The CSSF has published the European Banking Authority guidelines on retail deposits in its Circular 14/582.

Following implementation of these critical reforms, one of the main results for the banking industry may be more stringent rules in relation to the granting of credit facilities on, for example, shorter times or limitation of loans having a speculative grade. The requirement of higher liquidities for covering short-term facilities is likely to affect their profitability and also impact the costs of long-term loans. Banks may decide to diversify the scope of their banking products or services and to place less focus on credit activity. Another potential result involves cost. In particular, transposition of the CRD IV requirements may increase the cost of credit, even on an undrawn commitment.

Disclosure requirements

For public company debtors, are there disclosure requirements applicable to bank loan facilities?

The amended law of 11 January 2008, regarding the transparency requirements in relation to information about issuers whose securities are admitted to trading on a regulated market and transposing applicable EU directives and regulations, requires the disclosure of periodic and ongoing information about issuers of securities, as from the moment those securities are admitted to trading on a regulated market situated or operating in Luxembourg.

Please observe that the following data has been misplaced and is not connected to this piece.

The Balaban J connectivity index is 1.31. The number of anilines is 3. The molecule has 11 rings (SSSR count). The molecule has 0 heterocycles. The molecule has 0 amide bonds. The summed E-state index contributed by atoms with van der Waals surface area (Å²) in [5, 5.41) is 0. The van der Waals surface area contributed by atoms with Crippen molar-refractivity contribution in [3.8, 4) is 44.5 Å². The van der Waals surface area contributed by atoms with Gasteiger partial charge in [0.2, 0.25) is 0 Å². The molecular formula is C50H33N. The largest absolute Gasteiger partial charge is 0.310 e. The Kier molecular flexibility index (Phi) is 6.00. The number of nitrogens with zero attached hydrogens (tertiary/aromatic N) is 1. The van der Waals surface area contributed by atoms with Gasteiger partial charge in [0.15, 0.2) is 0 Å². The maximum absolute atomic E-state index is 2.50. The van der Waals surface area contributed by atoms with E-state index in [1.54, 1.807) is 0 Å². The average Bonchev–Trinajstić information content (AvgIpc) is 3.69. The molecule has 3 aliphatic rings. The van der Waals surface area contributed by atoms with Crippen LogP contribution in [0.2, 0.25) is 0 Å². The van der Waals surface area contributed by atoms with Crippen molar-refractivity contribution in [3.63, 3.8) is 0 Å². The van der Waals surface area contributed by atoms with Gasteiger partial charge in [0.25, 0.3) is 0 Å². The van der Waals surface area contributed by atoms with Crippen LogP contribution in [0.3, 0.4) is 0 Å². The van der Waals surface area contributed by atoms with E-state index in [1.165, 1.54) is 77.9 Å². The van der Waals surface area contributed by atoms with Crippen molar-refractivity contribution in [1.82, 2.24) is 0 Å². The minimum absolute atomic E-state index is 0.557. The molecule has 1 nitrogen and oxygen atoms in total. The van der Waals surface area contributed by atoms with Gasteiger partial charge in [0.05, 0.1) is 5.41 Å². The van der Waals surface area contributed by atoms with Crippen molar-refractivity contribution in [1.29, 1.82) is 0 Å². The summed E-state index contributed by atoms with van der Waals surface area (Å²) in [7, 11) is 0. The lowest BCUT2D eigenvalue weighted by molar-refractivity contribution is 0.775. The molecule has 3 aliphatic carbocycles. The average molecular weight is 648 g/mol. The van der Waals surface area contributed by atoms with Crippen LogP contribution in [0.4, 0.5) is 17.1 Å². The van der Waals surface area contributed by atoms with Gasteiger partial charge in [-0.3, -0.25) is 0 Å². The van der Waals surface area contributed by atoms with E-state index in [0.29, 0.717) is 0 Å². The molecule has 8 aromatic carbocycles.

The issuer, for which Luxembourg is the home member state, must make its annual financial and half-yearly financial reports public, such reports intending to give a true and fair view of the issuer’s assets, liabilities (including bank loan facilities), financial position, and profits or losses. To the extent that the obtaining of a bank loan facility constitutes information of a precise nature, which has not been made public, relating, directly or indirectly, to one or more issuers or to one or more financial instruments, and which, if it were made public, would be likely to have a significant effect on the prices of those financial instruments or on the price of related derivative financial instruments, the disclosure requirements as set out in EU Regulation 596/2014 of 16 April 2014 on market abuse (which into force as of 3 July 2016) apply.

Use of loan proceeds